Friday, or Jumma as it is known to Muslims, is the holiest day of the week. It is usually a day of rest and reflection. On a Friday, 9 March 2007, Pakistan’s President Pervez Musharraf told the country’s senior judge, Chief Justice Iftikhar Mohammed Chaudhry of the Supreme Court, that he was being dismissed due to allegations of misconduct.
Little detail was made public by the Government. What information is known of the allegations came from an open letter from a noted pro-Government lawyer and television presenter, Naeem Bokhari, who accused Chaudhry of intimidating advocates in court, using his influence to get his son a Government job, shielding him from investigation and abusing his transport privileges.
In a country rife with corruption where ‘contacts’ and family networks are necessary to get everything from a driver’s licence to electricity, and where it is a well known ‘secret’ that Musharraf has acquired many acres of public land for his private use dismissing such a senior judicial official on such flimsy allegations seems rather harsh. In fact, it appears the allegations are a smoke screen for a politically motivated dismissal.
Confusion has reigned over the dismissal. Originally, it was asserted that Chaudhry had been removed from office. Then, perhaps after Government lawyers inspected the nation’s Constitution, it was announced that Chaudhry was still Chief Justice but had merely been placed on ‘forced leave’ while an investigation into the allegations unfolded.
There were reports that Chaudhry was under house arrest. But a few days later, Musharraf, through the Acting Chief Justice, assured everyone that Chaudhry was free to do as he pleased except return to the Supreme Court.
After private television stations broadcast images of the Chief Justice and members of his family being manhandled by police, a Supreme Court panel was hastily set up to investigate the incident. At least one of these stations was ransacked by police for showing images of police clashing with lawyers protesting the Chief Justice’s removal. Soon after, the Government took both private television stations off air. The public outcry eventually forced the Government to allow the television stations back on air and compelled Musharraf to personally apologise.
It is widely understood in Pakistan that Chaudhry has been removed not because of any misconduct but because he threatened Musharraf’s absolute rule, as demonstrated in a number of recent decisions. Last year, for example, the Chaudhry Supreme Court refused a Government request to dispose of a matter seeking to trace the whereabouts of hundreds of missing persons believed to have been abducted by Pakistani intelligence services. Chaudhry and a majority of the Supreme Court have also been highly critical of the Government’s inability to prosecute individuals guilty of ‘honour’ crimes against women and children. And last year, the Supreme Court overturned the privatisation of the Pakistan Steel Mills Corporation (PSMC) on the grounds that it was unconstitutional. Prior to the decision, the Government had virtually completed the sale of PSMC to a consortium headed by a close friend of Pakistan Prime Minister Shaukat Aziz at below the market price.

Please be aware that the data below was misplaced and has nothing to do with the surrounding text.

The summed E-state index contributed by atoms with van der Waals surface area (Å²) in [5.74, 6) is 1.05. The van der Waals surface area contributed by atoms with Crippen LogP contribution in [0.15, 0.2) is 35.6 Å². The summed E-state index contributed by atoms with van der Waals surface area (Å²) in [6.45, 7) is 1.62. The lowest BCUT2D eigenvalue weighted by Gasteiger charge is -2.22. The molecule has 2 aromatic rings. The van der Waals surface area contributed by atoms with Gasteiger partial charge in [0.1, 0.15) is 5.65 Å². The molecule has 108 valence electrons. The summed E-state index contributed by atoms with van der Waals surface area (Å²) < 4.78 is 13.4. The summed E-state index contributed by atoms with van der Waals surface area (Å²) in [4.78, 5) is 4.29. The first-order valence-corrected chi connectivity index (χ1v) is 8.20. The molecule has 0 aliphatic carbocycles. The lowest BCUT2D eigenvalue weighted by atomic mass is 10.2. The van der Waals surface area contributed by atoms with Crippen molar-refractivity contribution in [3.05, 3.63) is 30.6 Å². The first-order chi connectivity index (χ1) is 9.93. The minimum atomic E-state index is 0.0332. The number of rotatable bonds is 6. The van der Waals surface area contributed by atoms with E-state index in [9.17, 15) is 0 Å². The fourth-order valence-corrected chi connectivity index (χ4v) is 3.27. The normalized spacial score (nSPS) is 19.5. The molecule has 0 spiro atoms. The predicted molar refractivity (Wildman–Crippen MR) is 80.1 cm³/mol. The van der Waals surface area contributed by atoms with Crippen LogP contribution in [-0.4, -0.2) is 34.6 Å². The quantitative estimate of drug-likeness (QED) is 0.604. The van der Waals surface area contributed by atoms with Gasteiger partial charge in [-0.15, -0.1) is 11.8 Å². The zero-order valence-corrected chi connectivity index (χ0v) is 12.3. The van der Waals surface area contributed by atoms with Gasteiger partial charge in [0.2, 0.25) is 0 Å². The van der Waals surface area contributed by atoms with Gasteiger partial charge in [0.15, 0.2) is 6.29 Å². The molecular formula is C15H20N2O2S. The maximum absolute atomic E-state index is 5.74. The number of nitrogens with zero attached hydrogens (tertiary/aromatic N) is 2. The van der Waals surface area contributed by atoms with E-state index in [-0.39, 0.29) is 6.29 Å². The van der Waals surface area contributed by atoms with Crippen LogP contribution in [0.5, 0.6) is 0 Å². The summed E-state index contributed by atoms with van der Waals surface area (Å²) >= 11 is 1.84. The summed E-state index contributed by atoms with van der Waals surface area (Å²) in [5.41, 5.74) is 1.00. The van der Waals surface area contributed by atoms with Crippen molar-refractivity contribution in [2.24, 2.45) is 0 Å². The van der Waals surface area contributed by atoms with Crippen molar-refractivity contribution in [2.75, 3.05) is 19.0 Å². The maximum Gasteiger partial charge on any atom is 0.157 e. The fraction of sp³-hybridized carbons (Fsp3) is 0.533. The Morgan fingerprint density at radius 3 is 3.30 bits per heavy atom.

Another perceived reason for Chaudhry’s removal was Musharraf’s fear that the judge would not endorse his re-election later this year as President while also holding the office of Chief of the Armed Forces.
This may suggest that Chaudhry is something of a judicial activist, but he is also a respected member of Pakistan’s elite. In 2004, Chaudhry supported Musharraf’s amendment of the Constitution to enable him to serve simultaneously as both Chief of the Armed Forces and President. The following year, Chaudhry was promoted to Chief Justice.
Former Chief Justice Iftikhar Mohammed Chaudhry
Chaudhry’s dismissal has compromised Pakistan’s already fragile political fabric in a way that is difficult to underestimate but easy to misinterpret. One obvious repercussion has been the further erosion of the Musharraf regime’s legitimacy. Already, a Deputy Attorney-General and at least five judges have resigned in protest at the dismissal. Thousands of lawyers throughout Pakistan have staged boycotts of the court system and the main opposition Parties have condemned the dismissal, uniting, at least for the time being, both the religious and secular ends of the political spectrum.
Whereas the general perception in the West is that Musharraf is a bulwark against a growing Islamist movement, Chaudhry’s dismissal undermines one of Pakistan’s most powerful surviving secular institutions a Common Law judiciary modeled on its English counterpart.